The More You Know
Federal employee health insurance is all about choice. There will be 284 plans to choose from -- the most ever -- come Nov. 13, when open season for the Federal Employees Health Benefits Program begins.
There also will be seven options for new supplemental dental coverage and three choices for extra vision insurance.
The Office of Personnel Management, which oversees the 8-million-member FEHBP, increased the number of high-deductible insurance options, too. There will be 29 high-deductible plans in 2007, up from 27 this year. These offer lower premiums but leave participants paying more out of pocket when medical needs arise.
All of these choices mean more homework. Many federal employees and retirees skip the hassle and simply re-enroll in their current plan, but doing some research can save money.
And now, even more information is available to help participants decide. For the first time, a handful of insurance plans met new OPM standards for cost transparency.
The 18 companies will let enrollees get cost information for specific procedures including cataract repair, caesarean birth and knee replacement to allow participants to shop for the best deal. OPM will add companies to its list as they comply with the standards.
The companies also will provide online tools to determine price estimates for drugs. And in some cases, they will offer quality assessments of doctors.
"We believe people should … be able to get their hands on information," OPM Director Linda Springer said. "For any other major purchase, you do. This is a start."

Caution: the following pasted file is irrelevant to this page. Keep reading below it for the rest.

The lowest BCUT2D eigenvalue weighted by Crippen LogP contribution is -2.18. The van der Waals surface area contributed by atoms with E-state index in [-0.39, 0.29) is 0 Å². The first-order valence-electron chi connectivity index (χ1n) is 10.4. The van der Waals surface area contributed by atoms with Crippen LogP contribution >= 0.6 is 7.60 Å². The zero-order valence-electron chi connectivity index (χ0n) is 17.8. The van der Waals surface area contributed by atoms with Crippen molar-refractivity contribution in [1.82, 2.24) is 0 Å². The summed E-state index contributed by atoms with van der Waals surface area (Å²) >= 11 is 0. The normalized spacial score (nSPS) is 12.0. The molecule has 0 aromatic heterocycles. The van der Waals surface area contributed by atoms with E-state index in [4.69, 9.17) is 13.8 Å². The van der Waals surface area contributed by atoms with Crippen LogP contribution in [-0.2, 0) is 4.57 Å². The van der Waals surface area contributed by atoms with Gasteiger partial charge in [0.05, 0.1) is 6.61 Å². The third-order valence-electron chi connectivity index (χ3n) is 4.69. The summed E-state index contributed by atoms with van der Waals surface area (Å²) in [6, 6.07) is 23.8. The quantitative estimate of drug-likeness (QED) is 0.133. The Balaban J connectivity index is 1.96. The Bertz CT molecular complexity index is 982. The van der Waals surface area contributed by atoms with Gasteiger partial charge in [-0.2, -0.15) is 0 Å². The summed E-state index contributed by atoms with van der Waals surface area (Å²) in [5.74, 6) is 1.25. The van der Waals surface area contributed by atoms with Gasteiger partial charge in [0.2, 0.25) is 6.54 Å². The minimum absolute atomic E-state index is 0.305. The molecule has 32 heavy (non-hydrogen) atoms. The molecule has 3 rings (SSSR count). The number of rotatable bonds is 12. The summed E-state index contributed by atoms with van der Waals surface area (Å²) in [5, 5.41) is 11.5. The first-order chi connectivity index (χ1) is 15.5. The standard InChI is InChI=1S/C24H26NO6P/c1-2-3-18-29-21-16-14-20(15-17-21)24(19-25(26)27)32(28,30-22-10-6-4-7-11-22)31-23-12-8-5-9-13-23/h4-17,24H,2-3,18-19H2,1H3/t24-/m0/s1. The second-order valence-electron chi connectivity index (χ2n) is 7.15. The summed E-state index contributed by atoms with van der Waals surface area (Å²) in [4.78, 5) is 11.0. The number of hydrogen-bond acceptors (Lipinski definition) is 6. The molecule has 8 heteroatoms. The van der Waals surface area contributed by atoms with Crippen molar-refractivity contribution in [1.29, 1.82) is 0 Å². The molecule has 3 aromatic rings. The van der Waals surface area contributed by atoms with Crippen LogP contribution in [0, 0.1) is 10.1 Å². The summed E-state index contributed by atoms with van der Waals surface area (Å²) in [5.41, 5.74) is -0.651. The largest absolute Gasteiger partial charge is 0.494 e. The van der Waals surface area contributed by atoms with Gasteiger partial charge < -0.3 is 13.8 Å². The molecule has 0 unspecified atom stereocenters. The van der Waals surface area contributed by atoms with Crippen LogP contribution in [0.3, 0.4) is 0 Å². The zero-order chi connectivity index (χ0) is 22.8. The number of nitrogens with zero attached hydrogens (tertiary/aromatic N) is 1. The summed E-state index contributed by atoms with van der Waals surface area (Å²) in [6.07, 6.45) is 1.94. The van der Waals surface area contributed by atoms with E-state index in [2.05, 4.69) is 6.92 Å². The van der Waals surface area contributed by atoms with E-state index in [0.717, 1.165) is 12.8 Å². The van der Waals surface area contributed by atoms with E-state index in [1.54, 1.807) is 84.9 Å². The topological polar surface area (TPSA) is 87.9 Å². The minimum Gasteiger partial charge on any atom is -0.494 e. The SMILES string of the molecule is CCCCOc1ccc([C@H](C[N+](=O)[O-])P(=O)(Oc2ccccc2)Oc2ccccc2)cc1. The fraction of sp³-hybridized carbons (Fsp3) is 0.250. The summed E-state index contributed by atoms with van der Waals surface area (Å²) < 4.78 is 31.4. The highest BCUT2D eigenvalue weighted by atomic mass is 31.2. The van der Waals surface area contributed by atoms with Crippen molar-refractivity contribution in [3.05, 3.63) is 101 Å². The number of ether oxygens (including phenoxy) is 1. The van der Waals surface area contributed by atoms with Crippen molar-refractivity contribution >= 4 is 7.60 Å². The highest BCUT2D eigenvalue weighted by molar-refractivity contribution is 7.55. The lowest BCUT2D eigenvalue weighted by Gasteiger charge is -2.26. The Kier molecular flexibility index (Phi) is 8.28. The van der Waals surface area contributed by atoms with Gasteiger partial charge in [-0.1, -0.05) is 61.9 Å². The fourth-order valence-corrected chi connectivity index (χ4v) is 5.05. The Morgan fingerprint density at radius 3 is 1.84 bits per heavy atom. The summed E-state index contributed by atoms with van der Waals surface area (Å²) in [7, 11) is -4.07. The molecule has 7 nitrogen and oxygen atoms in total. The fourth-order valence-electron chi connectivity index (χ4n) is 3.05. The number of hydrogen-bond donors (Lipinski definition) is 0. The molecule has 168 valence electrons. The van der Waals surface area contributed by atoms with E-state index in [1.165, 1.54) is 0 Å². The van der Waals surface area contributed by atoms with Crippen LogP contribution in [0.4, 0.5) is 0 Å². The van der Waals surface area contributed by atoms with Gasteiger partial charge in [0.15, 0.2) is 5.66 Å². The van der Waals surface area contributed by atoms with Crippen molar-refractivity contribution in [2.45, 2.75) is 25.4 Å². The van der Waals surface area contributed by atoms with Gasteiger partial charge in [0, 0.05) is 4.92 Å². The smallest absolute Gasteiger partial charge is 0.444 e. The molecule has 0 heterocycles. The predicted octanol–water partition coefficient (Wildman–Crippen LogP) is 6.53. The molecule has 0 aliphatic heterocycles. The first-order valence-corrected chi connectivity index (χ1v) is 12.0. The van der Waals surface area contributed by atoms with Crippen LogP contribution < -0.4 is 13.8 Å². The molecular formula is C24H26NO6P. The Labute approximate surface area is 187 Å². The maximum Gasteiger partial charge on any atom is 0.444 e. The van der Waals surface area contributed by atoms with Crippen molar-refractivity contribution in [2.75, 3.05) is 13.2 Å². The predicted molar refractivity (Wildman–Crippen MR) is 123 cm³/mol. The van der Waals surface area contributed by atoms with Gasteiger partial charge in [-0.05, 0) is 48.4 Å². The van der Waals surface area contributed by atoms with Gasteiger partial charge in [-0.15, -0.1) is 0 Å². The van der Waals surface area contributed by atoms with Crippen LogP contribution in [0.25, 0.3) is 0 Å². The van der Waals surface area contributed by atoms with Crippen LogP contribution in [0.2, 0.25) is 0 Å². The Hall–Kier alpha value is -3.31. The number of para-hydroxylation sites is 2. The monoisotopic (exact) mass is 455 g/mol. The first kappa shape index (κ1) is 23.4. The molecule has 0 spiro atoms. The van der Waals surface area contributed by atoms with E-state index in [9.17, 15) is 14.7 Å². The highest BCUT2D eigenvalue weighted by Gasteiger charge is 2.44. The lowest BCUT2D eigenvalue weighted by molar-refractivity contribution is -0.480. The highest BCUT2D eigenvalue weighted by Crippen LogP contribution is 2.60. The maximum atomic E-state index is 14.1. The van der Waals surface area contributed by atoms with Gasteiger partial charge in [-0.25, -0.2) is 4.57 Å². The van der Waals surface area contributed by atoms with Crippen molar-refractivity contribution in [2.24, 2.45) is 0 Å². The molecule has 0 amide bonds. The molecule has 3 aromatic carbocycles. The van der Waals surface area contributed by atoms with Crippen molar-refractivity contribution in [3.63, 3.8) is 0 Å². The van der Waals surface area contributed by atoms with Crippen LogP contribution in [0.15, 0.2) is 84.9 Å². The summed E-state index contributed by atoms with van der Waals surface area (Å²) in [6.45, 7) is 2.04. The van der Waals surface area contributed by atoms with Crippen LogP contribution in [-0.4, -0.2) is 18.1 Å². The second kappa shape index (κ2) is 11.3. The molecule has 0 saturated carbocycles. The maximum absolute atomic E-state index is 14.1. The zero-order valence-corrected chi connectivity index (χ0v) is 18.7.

The additional information will be most helpful to FEHBP enrollees who know they have a planned, nonemergency procedure in the works for next year. For example, if federal employees know they will be needing a cataract procedure, they can use the data to compare costs and physician quality to get the best deal.
Aetna, which offers several regional insurance options under the FEHBP, is one of the 18 companies that met cost transparency guidelines this year. Aetna enrollees will be able to see doctor-specific price information and clinical quality data in Washington, D.C.; Northern Virginia; Maryland; Connecticut; Northern Kentucky; Southeast Indiana; South Florida; and in Cincinnati, Cleveland, Columbus, Dayton and Springfield, Ohio. In Kansas City, Kansas and Missouri.; Las Vegas; and Pittsburgh, enrollees will get just price data.
Russ Dickhart, Aetna's vice president for government and labor business, said the move is "part of our broader commitment to helping our federal members make more informed decisions about their health care."
The other companies that met OPM's cost transparency standards are: American Postal Workers Union consumer-driven, Av-Med, Blue Choice for Ohio and Missouri, Blue HMO of Ohio, CaliforniaCare, CareFirst BlueChoice, Foreign Service Benefit Plan, HealthNet of California, HMO Health of Ohio, Humana Health Plans, Independent Health, Kaiser for California, Colorado and Northwest regions, M-Care, Rural Letter Carriers Health Plan, SuperMed HMO and United Healthcare.